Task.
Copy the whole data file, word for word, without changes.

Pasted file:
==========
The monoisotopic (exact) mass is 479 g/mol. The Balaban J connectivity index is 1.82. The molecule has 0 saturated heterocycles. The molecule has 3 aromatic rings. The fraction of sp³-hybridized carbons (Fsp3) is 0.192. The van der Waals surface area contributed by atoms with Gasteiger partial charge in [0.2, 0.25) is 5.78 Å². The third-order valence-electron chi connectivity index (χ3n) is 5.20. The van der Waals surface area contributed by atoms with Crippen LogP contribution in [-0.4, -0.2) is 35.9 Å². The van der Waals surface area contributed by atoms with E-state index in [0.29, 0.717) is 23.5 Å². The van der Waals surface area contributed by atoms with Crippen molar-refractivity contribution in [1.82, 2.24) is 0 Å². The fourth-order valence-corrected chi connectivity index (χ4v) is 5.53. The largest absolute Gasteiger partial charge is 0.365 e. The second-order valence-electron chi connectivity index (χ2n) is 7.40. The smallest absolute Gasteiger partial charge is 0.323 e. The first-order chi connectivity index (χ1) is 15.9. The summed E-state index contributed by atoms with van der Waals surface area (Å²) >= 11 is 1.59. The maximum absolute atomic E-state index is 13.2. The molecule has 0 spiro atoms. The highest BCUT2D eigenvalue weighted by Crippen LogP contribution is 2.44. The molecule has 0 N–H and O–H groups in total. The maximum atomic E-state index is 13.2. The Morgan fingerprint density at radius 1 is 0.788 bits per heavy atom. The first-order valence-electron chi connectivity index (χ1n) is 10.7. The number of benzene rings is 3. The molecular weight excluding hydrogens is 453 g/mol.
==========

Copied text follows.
The monoisotopic (exact) mass is 479 g/mol. The Balaban J connectivity index is 1.82. The molecule has 0 saturated heterocycles. The molecule has 3 aromatic rings. The fraction of sp³-hybridized carbons (Fsp3) is 0.192. The van der Waals surface area contributed by atoms with Gasteiger partial charge in [0.2, 0.25) is 5.78 Å². The third-order valence-electron chi connectivity index (χ3n) is 5.20. The van der Waals surface area contributed by atoms with Crippen LogP contribution in [-0.4, -0.2) is 35.9 Å². The van der Waals surface area contributed by atoms with E-state index in [0.29, 0.717) is 23.5 Å². The van der Waals surface area contributed by atoms with Crippen molar-refractivity contribution in [1.82, 2.24) is 0 Å². The fourth-order valence-corrected chi connectivity index (χ4v) is 5.53. The largest absolute Gasteiger partial charge is 0.365 e. The second-order valence-electron chi connectivity index (χ2n) is 7.40. The smallest absolute Gasteiger partial charge is 0.323 e. The first-order chi connectivity index (χ1) is 15.9. The summed E-state index contributed by atoms with van der Waals surface area (Å²) >= 11 is 1.59. The maximum absolute atomic E-state index is 13.2. The molecule has 0 spiro atoms. The highest BCUT2D eigenvalue weighted by Crippen LogP contribution is 2.44. The molecule has 0 N–H and O–H groups in total. The maximum atomic E-state index is 13.2. The Morgan fingerprint density at radius 1 is 0.788 bits per heavy atom. The first-order valence-electron chi connectivity index (χ1n) is 10.7. The number of benzene rings is 3. The molecular weight excluding hydrogens is 453 g/mol.